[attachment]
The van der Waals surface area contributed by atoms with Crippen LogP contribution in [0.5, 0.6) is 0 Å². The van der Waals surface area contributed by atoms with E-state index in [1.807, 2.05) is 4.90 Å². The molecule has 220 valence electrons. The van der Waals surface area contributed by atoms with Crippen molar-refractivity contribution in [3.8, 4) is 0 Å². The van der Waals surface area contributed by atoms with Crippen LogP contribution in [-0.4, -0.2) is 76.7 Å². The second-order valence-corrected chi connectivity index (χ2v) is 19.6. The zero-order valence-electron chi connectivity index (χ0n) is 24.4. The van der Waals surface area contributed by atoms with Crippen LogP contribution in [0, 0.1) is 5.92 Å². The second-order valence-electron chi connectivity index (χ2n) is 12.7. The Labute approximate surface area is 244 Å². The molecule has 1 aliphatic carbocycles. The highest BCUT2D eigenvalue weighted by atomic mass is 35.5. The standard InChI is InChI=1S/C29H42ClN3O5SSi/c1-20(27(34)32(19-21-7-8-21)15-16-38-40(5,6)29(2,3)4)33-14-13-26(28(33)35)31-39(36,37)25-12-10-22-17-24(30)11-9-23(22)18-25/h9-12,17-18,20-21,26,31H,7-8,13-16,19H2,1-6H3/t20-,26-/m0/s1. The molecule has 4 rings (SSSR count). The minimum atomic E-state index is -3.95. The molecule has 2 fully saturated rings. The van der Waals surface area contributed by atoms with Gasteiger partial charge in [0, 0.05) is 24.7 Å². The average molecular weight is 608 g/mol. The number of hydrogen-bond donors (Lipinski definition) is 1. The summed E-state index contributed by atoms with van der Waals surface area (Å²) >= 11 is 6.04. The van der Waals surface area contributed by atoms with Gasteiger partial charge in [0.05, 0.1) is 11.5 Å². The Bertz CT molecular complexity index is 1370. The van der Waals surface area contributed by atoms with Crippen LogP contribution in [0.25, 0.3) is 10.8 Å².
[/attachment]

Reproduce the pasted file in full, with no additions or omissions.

The van der Waals surface area contributed by atoms with Crippen LogP contribution in [0.5, 0.6) is 0 Å². The van der Waals surface area contributed by atoms with E-state index in [1.807, 2.05) is 4.90 Å². The molecule has 220 valence electrons. The van der Waals surface area contributed by atoms with Crippen molar-refractivity contribution in [3.8, 4) is 0 Å². The van der Waals surface area contributed by atoms with Crippen LogP contribution in [-0.4, -0.2) is 76.7 Å². The second-order valence-corrected chi connectivity index (χ2v) is 19.6. The zero-order valence-electron chi connectivity index (χ0n) is 24.4. The van der Waals surface area contributed by atoms with Crippen LogP contribution in [0, 0.1) is 5.92 Å². The second-order valence-electron chi connectivity index (χ2n) is 12.7. The Labute approximate surface area is 244 Å². The molecule has 1 aliphatic carbocycles. The highest BCUT2D eigenvalue weighted by atomic mass is 35.5. The standard InChI is InChI=1S/C29H42ClN3O5SSi/c1-20(27(34)32(19-21-7-8-21)15-16-38-40(5,6)29(2,3)4)33-14-13-26(28(33)35)31-39(36,37)25-12-10-22-17-24(30)11-9-23(22)18-25/h9-12,17-18,20-21,26,31H,7-8,13-16,19H2,1-6H3/t20-,26-/m0/s1. The molecule has 4 rings (SSSR count). The minimum atomic E-state index is -3.95. The molecule has 2 fully saturated rings. The van der Waals surface area contributed by atoms with Gasteiger partial charge in [0, 0.05) is 24.7 Å². The average molecular weight is 608 g/mol. The number of hydrogen-bond donors (Lipinski definition) is 1. The summed E-state index contributed by atoms with van der Waals surface area (Å²) >= 11 is 6.04. The van der Waals surface area contributed by atoms with Gasteiger partial charge in [0.05, 0.1) is 11.5 Å². The Bertz CT molecular complexity index is 1370. The van der Waals surface area contributed by atoms with Crippen LogP contribution in [0.25, 0.3) is 10.8 Å².